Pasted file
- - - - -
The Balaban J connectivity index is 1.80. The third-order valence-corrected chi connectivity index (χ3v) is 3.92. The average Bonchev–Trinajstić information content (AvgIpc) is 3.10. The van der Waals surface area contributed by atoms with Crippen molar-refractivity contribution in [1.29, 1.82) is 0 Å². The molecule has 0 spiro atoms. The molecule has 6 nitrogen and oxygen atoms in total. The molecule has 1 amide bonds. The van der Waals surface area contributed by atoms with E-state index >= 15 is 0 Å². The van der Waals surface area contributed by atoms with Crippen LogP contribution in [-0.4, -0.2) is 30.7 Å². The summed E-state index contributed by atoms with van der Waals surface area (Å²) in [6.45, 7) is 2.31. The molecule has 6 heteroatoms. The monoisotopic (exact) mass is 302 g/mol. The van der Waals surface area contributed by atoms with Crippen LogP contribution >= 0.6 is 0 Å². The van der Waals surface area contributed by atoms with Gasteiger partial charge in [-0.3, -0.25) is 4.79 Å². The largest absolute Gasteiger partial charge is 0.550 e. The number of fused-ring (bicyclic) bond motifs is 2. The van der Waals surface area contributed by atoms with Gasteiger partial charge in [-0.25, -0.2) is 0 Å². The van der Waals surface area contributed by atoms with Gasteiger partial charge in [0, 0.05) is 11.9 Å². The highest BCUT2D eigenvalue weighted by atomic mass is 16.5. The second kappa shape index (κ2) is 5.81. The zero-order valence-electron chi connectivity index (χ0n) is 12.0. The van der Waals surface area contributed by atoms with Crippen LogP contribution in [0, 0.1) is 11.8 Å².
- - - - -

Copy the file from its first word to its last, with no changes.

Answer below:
The Balaban J connectivity index is 1.80. The third-order valence-corrected chi connectivity index (χ3v) is 3.92. The average Bonchev–Trinajstić information content (AvgIpc) is 3.10. The van der Waals surface area contributed by atoms with Crippen molar-refractivity contribution in [1.29, 1.82) is 0 Å². The molecule has 0 spiro atoms. The molecule has 6 nitrogen and oxygen atoms in total. The molecule has 1 amide bonds. The van der Waals surface area contributed by atoms with E-state index >= 15 is 0 Å². The van der Waals surface area contributed by atoms with Crippen LogP contribution in [-0.4, -0.2) is 30.7 Å². The summed E-state index contributed by atoms with van der Waals surface area (Å²) in [6.45, 7) is 2.31. The molecule has 6 heteroatoms. The monoisotopic (exact) mass is 302 g/mol. The van der Waals surface area contributed by atoms with Crippen LogP contribution >= 0.6 is 0 Å². The van der Waals surface area contributed by atoms with Gasteiger partial charge in [-0.3, -0.25) is 4.79 Å². The largest absolute Gasteiger partial charge is 0.550 e. The number of fused-ring (bicyclic) bond motifs is 2. The van der Waals surface area contributed by atoms with Gasteiger partial charge in [-0.25, -0.2) is 0 Å². The van der Waals surface area contributed by atoms with Gasteiger partial charge in [0, 0.05) is 11.9 Å². The highest BCUT2D eigenvalue weighted by atomic mass is 16.5. The second kappa shape index (κ2) is 5.81. The zero-order valence-electron chi connectivity index (χ0n) is 12.0. The van der Waals surface area contributed by atoms with Crippen LogP contribution in [0, 0.1) is 11.8 Å².